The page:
Court backs Texas affirmative action
The University of Texas has won a court battle to continue to use race as a factor in selecting undergraduates.
A federal appeals court panel ruled that it could use so-called affirmative action as a way of promoting diversity.
Last year, the US Supreme Court sent the issue back to lower courts for further review.
In a 2-1 ruling, the 5th US Circuit Court of Appeals rejected the case of a white student denied a place at the Austin, Texas, university in 2008.
Abigail Fisher said the policy of considering her race violated her civil and constitutional rights.
But the judges found that barring the university from using race would negatively affect the diversity of the campus, which would be in contravention of case law that said promoting diversity was an important part of education.
"We are persuaded that to deny UT Austin its limited use of race in its search for holistic diversity would hobble the richness of the educational experience,'' the opinion stated.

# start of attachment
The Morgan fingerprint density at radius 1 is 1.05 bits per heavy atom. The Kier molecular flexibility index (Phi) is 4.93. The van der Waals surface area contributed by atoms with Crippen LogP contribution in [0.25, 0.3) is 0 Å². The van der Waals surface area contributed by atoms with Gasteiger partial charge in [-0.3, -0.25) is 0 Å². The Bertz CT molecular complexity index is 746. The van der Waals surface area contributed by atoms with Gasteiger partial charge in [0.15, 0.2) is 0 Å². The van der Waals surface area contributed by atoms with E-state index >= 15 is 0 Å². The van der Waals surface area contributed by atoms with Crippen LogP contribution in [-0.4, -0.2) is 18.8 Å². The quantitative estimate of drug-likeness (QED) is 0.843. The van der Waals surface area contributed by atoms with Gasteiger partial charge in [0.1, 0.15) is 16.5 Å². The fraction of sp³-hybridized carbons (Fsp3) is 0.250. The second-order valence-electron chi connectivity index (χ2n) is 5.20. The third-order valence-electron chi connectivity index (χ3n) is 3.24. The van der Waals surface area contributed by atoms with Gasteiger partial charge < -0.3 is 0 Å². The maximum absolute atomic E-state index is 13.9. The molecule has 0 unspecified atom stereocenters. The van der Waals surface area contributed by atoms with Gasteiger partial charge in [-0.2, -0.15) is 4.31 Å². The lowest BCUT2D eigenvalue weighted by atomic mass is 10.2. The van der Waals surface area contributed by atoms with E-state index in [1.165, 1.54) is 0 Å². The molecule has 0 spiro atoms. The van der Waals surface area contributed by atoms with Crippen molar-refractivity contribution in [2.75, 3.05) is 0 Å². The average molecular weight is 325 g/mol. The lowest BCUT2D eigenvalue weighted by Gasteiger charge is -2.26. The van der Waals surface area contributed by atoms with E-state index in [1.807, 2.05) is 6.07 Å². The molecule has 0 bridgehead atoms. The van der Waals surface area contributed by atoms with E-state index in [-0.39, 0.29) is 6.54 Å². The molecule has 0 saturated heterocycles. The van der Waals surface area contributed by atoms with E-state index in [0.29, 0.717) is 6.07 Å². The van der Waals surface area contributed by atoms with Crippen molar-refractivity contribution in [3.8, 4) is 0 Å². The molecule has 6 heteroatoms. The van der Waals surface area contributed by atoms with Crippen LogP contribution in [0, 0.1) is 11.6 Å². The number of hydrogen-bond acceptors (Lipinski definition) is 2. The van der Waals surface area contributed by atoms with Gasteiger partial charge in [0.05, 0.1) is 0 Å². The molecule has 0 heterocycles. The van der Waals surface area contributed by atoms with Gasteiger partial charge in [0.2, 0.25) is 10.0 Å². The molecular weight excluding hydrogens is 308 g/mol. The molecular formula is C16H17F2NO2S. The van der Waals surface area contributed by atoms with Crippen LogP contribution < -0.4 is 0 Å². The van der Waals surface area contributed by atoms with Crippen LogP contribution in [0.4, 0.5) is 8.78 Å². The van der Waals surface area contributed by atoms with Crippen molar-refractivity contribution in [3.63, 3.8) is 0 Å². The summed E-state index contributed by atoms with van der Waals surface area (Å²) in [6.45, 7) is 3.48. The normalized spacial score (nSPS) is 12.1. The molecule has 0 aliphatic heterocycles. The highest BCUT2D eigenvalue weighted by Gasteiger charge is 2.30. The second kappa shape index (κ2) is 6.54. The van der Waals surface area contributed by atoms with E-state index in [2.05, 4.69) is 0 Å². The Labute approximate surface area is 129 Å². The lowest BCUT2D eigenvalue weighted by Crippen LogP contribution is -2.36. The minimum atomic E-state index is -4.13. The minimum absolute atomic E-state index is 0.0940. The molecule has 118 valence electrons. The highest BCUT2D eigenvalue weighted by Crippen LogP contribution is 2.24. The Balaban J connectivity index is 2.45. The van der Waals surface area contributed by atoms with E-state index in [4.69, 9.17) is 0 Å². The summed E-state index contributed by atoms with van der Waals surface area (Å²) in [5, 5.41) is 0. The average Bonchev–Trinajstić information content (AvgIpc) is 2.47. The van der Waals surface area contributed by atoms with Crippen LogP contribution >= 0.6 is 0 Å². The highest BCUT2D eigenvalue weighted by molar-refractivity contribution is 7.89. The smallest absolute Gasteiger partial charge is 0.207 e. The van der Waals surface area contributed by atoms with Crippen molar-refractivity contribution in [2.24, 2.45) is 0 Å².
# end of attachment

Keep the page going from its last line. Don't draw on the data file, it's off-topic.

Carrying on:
University of Texas President Bill Powers called it "a great day" for higher education.
"Our state and our nation won't advance unless we're training leaders in all parts of our society," he said.
Edward Blum, one of the attorneys representing Ms Fisher, called the ruling "disappointing but not unexpected" and will consider whether to appeal.
"I remain committed to continuing this lawsuit even if it means we appeal to the Supreme Court once again," said Ms Fisher.
The National Association for the Advancement of Colored People (NAACP) called the ruling a victory but said the "conversation" would have to continue.
The Texas university uses race and other factors when admitting about a quarter of the annual student intake.
Affirmative action, which is known in the UK as positive discrimination, was introduced in the US in the 1960s.
Conservatives argue that the policy gives preferential treatment to people from ethnic minorities, in an America which prizes pulling oneself up by the bootstraps.